|Copyright 2006 Julie Shepherd Knapp
|Copyright 2006 Julie Shepherd Knapp. All rights reserved.
|about the book
|The Homeschool Diner's Guide to
Special Needs Homeschooling
Dysfunctional Sensory Integration (DSI)
aka Sensory Integration Disorder (SID)
aka Sensory Processing Disorder (SPD)
aka Dabrowski's Overexcitabilities (OE's)
by Julie Shepherd Knapp, copyright 2006
Sensory processing refers to how we experience our surroundings.
How we take in information through our senses (touch, movement,
smell, taste, vision, and hearing), organize and interpret that
information, and make a meaningful and appropriate response.
Most people process information about their surroundings without even
thinking about it. Lights may be glaringly bright, but we squint and
ignore them. A room full of noisy people may make conversation
difficult, but we talk louder and listen harder. Most of us never notice if
our sock has a wrinkle in it, or care if our food is lumpy. But for people
with sensory processing disorders, these situations bombard their
senses, feeling more like an attack than a nuisance.
Sensory processing issues can make it difficult for children to
concentrate, and may be misinterpreted as signs of ADD. Their
seeming "over-reaction" to sensory input can also be misinterpreted as
When a child is unable to cope with typical daily doses of noise,
fluorescent lights, scratchy tags, food textures, and jostling crowds -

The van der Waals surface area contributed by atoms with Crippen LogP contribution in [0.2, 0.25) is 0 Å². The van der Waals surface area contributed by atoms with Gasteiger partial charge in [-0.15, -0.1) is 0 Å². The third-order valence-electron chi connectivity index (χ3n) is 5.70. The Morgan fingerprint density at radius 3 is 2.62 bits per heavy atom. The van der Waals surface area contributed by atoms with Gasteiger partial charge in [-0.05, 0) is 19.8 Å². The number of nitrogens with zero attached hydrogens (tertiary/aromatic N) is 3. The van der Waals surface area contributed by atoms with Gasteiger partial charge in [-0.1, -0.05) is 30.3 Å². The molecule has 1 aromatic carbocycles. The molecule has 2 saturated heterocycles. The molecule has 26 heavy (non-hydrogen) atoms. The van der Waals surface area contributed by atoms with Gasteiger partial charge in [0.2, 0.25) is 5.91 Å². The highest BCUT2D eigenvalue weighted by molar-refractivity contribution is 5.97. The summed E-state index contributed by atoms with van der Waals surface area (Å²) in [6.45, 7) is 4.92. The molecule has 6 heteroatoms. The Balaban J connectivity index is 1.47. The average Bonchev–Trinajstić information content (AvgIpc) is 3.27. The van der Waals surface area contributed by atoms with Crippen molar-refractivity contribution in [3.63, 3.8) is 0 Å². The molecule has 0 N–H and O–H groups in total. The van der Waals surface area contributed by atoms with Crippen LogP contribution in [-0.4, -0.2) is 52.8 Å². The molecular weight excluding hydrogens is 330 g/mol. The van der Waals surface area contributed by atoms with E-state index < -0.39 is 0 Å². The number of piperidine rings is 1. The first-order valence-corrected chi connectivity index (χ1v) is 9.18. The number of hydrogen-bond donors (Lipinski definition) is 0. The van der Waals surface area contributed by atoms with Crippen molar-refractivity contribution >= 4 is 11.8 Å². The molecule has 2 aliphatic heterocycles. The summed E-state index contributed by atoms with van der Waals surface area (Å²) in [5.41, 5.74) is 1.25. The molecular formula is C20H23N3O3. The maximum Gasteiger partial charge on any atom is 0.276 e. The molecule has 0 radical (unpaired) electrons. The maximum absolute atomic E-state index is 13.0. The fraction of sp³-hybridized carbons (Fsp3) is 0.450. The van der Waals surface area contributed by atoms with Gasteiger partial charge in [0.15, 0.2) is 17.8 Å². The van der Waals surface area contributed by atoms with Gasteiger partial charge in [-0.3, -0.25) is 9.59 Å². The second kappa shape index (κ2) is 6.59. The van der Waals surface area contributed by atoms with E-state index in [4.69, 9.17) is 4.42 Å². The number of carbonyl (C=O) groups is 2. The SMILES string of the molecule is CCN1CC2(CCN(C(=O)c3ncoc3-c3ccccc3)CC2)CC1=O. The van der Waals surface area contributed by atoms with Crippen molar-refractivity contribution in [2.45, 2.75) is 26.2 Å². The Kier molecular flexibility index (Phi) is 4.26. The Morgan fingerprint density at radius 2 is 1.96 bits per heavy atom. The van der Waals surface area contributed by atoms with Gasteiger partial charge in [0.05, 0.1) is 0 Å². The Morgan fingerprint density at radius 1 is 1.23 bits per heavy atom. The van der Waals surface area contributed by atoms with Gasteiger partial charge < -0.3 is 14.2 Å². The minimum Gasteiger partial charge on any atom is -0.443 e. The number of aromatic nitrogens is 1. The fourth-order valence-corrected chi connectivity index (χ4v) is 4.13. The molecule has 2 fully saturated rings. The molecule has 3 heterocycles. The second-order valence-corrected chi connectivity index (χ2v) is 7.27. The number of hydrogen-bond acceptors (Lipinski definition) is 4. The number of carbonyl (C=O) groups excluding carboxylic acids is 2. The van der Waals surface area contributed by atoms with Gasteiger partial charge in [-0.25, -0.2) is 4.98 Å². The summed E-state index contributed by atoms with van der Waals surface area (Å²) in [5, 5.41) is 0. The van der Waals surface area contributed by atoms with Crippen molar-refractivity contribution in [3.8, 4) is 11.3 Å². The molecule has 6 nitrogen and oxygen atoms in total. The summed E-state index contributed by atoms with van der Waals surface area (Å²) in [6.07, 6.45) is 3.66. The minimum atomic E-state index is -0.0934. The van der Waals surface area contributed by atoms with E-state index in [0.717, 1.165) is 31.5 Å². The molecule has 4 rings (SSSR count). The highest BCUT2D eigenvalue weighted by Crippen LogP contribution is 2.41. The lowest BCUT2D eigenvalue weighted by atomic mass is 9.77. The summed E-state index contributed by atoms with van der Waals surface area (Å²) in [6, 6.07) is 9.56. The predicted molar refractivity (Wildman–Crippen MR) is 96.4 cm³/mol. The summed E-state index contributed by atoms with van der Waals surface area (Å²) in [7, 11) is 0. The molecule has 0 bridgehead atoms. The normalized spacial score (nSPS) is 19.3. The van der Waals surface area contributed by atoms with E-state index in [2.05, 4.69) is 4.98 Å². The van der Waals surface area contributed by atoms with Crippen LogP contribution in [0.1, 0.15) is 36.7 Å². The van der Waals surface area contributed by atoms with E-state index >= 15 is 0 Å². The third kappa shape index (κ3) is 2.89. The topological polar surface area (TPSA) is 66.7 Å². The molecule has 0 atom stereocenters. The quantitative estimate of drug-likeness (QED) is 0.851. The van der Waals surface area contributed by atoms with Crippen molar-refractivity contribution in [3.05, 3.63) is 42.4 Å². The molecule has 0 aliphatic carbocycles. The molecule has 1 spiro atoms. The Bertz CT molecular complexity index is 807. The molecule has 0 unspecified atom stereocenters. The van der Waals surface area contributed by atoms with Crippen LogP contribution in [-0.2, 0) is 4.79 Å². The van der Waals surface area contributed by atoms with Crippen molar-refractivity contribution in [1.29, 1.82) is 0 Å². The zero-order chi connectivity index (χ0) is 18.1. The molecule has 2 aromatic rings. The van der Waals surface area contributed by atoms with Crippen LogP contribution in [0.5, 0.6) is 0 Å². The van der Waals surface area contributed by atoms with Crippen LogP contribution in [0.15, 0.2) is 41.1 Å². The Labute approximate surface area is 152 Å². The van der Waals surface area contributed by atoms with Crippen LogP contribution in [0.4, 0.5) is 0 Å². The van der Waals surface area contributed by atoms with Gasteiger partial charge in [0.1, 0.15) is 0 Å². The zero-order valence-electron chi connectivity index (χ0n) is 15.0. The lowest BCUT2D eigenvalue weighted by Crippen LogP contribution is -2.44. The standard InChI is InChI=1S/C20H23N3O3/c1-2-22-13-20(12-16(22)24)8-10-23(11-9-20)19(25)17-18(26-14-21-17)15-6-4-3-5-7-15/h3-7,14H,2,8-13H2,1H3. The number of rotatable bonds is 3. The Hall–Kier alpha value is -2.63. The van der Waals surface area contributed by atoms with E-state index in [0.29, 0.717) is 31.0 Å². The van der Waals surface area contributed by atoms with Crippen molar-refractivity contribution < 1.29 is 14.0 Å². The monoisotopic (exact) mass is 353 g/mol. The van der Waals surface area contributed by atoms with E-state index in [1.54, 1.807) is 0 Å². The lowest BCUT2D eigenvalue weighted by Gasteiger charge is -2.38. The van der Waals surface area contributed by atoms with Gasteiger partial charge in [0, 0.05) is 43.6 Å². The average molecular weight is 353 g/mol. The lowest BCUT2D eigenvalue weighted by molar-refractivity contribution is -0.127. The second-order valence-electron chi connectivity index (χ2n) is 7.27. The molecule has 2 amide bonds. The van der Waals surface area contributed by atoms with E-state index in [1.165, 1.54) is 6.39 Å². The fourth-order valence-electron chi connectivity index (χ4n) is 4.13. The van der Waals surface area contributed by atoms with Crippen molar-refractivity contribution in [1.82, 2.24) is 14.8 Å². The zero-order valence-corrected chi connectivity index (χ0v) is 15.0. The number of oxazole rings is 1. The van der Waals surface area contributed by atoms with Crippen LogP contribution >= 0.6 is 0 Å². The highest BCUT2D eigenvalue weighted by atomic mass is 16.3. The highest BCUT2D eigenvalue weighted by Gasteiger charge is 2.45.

parents may seek help from Occupational Therapists (OT's) that are
trained in sensory processing issues. Therapy can reduce the child's
anxiety and help them cope with and minimize their sensitivities.
At the opposite end of sensory processing issues, there are also
children who seem oblivious to their senses. They seem to feel no pain
and fear nothing. They may love rough-housing, and try to get other
children to wrestle with them, not realizing that others don't enjoy it.
They may be spinners or rockers, and often love spicy or sour foods.
Therapy can help these children to be more aware of their senses, help
them moderate their behavior, and help their families provide a daily
"sensory diet" rich in sensory experiences.
Resources for DSI:
(specific to gifted children)
What is Sensory Processing Disorder? -- info from The Kid's
Foundation SPD Network
The Out of Sync Child -- excerpts from the book, gives examples of
several children with DSI
What are Dabrowski's OE's? -- a brief summary by Stephanie Tolan
Retained Primitive Reflexes by by KEITH KEEN of Sydney, Australia
-- describes how unresolved infantile reflexes can impact children's
sensory processing and coping mechanisms, problems include anxiety,
panic attacks, poor coordination, and selective mutism
Sensory Homeschool -- for thos homeschooling a child who has
Sensory Processing Dysfunction or Sensory Integration Disorder
What is a Sensory Diet? Does your child need one? -- good info by
Lindsey Biel, M.A., OTR/L and Nancy Peske from the "Raising a
Sensory Smart Child" website
A sample sensory diet for one particular child -- this is just an
example -- your particular child will probably need/respond to different
activities than listed here
Sensory Diet Considerations -- what you need to know and to
consider if you're trying to do this in your home, for your own child
Abilitations Catalog -- loads of sensory products for sale (just click
the arrows to browse the catalog). Many of these items could be
handmade by an industrious grandma ;-)
SID therapeutic options from Sensory Nation
Getting Beyond "Yuck" with Your Picky Eater an interesting
approach from CleverParents.com
Sensory Processing Disorder vs. Attention Deficit Disorder --
info from The Kid's Foundation SPD Network
Does your child have a disorder... or is he or she "gifted"? -- an
excerpt from a book by James T. Webb, "Misdiagnosis and Dual
Diagnosis of Gifted Children"
Learn more about being gifted
|I base most of my fashion taste on what doesn't itch."
-- Gilda Radner (1946 - 1989)